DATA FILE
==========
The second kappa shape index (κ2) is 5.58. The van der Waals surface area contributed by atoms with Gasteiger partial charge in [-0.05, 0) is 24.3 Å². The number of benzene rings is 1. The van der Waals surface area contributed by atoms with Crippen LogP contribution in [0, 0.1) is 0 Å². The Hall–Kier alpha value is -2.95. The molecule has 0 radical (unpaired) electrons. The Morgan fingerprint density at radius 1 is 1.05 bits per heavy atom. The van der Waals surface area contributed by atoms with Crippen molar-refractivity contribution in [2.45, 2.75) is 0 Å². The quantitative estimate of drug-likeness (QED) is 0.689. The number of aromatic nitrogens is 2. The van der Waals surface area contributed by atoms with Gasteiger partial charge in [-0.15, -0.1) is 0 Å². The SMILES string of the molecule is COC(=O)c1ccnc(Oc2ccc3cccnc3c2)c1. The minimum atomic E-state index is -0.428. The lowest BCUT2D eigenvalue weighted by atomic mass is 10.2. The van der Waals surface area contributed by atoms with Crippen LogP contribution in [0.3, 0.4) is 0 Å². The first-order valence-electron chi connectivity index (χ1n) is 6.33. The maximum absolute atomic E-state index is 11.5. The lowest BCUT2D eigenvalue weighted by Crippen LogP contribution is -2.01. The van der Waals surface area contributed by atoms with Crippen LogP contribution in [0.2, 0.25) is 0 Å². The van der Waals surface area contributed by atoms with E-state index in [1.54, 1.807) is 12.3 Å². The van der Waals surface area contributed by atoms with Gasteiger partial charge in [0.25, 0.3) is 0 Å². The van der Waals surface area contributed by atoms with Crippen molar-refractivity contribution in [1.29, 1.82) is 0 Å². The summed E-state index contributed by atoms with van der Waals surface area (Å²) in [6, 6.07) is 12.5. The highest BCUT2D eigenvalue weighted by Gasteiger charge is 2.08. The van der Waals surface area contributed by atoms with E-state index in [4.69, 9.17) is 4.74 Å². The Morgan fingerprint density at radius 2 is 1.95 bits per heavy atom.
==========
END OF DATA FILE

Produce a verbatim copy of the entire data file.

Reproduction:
The second kappa shape index (κ2) is 5.58. The van der Waals surface area contributed by atoms with Gasteiger partial charge in [-0.05, 0) is 24.3 Å². The number of benzene rings is 1. The van der Waals surface area contributed by atoms with Crippen LogP contribution in [0, 0.1) is 0 Å². The Hall–Kier alpha value is -2.95. The molecule has 0 radical (unpaired) electrons. The Morgan fingerprint density at radius 1 is 1.05 bits per heavy atom. The van der Waals surface area contributed by atoms with Crippen molar-refractivity contribution in [2.45, 2.75) is 0 Å². The quantitative estimate of drug-likeness (QED) is 0.689. The number of aromatic nitrogens is 2. The van der Waals surface area contributed by atoms with Gasteiger partial charge in [-0.15, -0.1) is 0 Å². The SMILES string of the molecule is COC(=O)c1ccnc(Oc2ccc3cccnc3c2)c1. The minimum atomic E-state index is -0.428. The lowest BCUT2D eigenvalue weighted by atomic mass is 10.2. The van der Waals surface area contributed by atoms with Crippen LogP contribution in [0.3, 0.4) is 0 Å². The first-order valence-electron chi connectivity index (χ1n) is 6.33. The maximum absolute atomic E-state index is 11.5. The lowest BCUT2D eigenvalue weighted by Crippen LogP contribution is -2.01. The van der Waals surface area contributed by atoms with Crippen LogP contribution in [0.2, 0.25) is 0 Å². The van der Waals surface area contributed by atoms with E-state index in [1.54, 1.807) is 12.3 Å². The van der Waals surface area contributed by atoms with Gasteiger partial charge in [0.25, 0.3) is 0 Å². The van der Waals surface area contributed by atoms with Crippen molar-refractivity contribution in [1.29, 1.82) is 0 Å². The summed E-state index contributed by atoms with van der Waals surface area (Å²) in [6, 6.07) is 12.5. The highest BCUT2D eigenvalue weighted by Gasteiger charge is 2.08. The van der Waals surface area contributed by atoms with E-state index in [4.69, 9.17) is 4.74 Å². The Morgan fingerprint density at radius 2 is 1.95 bits per heavy atom.